Thanks for the help! (9.6 KB)

Ok… so looking at this, I don’t see two paths on the skulls in either file. But, I do see two paths on the box cut lines on the first file. Here is the difference between file 1 and file 2 on the box cut outlines.

In file 1, you have closed shapes making up the line segments. The height of these lines (that are actually boxes) is .0014", so it cutting nearly on top of the previous line, but not quite.

1st Attempt:

2nd Attempt:

I assume when you say you changed the path width to .001, you changed the stroke thickness in Illustrator (not the material height or focus height in the UI since everything is showing PG settings still).

Line weight is irrelevant. The Glowforge always cuts the actual vector path, which can be seen in outline mode (Menu > View > Outline). Duplicate paths can and do matter because they are another set of instructions for the Glowforge to process. Two lines on top of one another will process twice. But, I don’t see that as the problem with the skulls.

As far as the mystery rectangle on the first file, it looks like it’s this little guy sitting on the corner of a box (the little tiny blue selection). It looks bigger in the thumbnail than the actual object is:

So back to why this managed to score through… are you actually using the medium proofgrade draftboard material, or your own material?


Good sir,… I owe you a beer. Or at least a freshly pulled espresso. I can’t even tell you how much this helps! It took me about three passes to process your explanation/analysis (as the caffeine is slowly taking effect here… :slight_smile: ) but it makes sense now.

Just ran a third attempt and here’s what happened.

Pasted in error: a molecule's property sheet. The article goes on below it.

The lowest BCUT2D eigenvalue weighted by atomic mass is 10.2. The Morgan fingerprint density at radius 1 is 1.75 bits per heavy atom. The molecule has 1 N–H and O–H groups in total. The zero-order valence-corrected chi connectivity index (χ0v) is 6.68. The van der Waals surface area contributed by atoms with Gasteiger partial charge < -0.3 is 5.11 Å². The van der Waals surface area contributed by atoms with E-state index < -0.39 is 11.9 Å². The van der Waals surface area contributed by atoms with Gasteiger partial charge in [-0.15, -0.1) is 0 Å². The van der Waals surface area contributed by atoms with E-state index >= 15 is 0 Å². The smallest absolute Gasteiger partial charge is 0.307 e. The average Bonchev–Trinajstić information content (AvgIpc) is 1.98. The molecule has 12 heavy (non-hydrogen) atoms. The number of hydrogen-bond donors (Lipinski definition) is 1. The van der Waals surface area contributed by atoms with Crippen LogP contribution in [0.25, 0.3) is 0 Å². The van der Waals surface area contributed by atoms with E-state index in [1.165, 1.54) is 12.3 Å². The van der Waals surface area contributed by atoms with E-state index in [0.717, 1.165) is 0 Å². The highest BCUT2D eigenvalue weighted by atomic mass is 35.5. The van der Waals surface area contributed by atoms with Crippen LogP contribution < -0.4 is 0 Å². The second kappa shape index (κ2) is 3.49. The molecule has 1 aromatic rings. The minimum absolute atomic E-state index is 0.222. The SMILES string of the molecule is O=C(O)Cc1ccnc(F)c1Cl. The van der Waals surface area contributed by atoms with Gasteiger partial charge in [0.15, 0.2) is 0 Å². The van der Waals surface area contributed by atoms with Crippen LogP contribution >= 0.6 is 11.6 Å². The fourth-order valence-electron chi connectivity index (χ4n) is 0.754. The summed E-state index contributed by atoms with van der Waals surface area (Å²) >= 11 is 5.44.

Thanks so much Jb! :sunny:


Caffeine was still kicking in while looking at things ha. Not sure that I did anything to fix it though.

Just as an aside, from a design perspective, it’s best to give things either a stroke or a fill but not both. I noticed the eyes, which you wanted engraved, had a black stroke around them with a blue fill.

The basic rules of interpretation are:

Colors define and create separate operations.
Strokes are interpreted as cuts by default.
Filled objects are interpreted as engraves by default.
Score is the same as a cut, just lower power - so as to score the material.
Objects to be scored will initially be interpreted as cuts. You have to toggle it to a score in the UI.
Stroke width doesn’t matter. (I like to use .008” for strokes just to simulate kerf in the design).


This can actually be a good technique though - scoring an engrave can clean up the edges of the engrave and make it crisper and “pop”.


They need to be separate objects though. Or, to run the score after the engrave as a separate job. No?


I think it depends on how the design software renders the SVG. Sometimes I’ve had it show up as 2 ops - the engrave and a cut (which I change to a score) and other times one or the other. But I’m always bopping between AI/CD/Inkscape (although mostly in CD). I haven’t played with it in awhile and didn’t bother to figure out which software did which. Something I’ll add to my list of to-dos now that you mention it. :slight_smile:

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Yes – had that happen once, and that was exactly the problem…

Thanks for your help @jbmanning5!

@Zihyer Thanks for posting about this. Your box turned out great. If you have any other questions, please post a new topic.